Ecological restoration substantially boosts biodiversity and ecosystem services
July 30, 2009
A new analysis reports that ecological restoration generally deliver benefits for both conserving biodiversity and supporting human livelihoods, but does not completely reverse degradation caused by humans.
The research, published in Science, examined 89 studies and found that ecological restoration increased provision of biodiversity and ecosystem services by 44 percent and 25 percent respectively. Values of both, however, remained lower in restored than in intact reference ecosystems. Still Jose Rey Benayas and colleagues are encouraged that restoration projects could become increasingly viable under emerging payments for environmental services schemes like the Reducing Emissions from Deforestation and Degradation (REDD) mechanism proposed for a post-Kyoto climate agreement. Such initiatives, which could compensate developing countries for protecting and restoring ecosystems, could simultaneously deliver benefits to the environment and local communities.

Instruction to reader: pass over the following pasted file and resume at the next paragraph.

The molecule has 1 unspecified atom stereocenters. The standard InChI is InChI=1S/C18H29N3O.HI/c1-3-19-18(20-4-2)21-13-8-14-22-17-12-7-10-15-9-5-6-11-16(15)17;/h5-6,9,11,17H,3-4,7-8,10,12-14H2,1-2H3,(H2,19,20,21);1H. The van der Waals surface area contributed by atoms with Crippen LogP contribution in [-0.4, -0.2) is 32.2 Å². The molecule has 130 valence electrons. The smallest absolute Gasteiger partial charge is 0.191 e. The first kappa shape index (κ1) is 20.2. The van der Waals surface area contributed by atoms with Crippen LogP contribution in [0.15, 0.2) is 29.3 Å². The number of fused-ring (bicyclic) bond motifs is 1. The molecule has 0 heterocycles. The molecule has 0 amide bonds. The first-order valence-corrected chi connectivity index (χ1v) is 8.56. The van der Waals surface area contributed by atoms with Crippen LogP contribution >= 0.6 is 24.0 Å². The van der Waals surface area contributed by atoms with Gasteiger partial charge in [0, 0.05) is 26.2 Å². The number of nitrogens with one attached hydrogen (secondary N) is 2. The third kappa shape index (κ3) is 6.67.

The authors suggest the development of cost-benefit analyses that incorporate the values of biodiversity and associated ecosystem services could help “maximize return on investments in restoration.”
José M. Rey Benayas, Adrian C. Newton, Anita Diaz, James M. Bullock. “Enhancement of Biodiversity and Ecosystem Services by Ecological Restoration: A Meta-Analysis.” Science 31 July 2009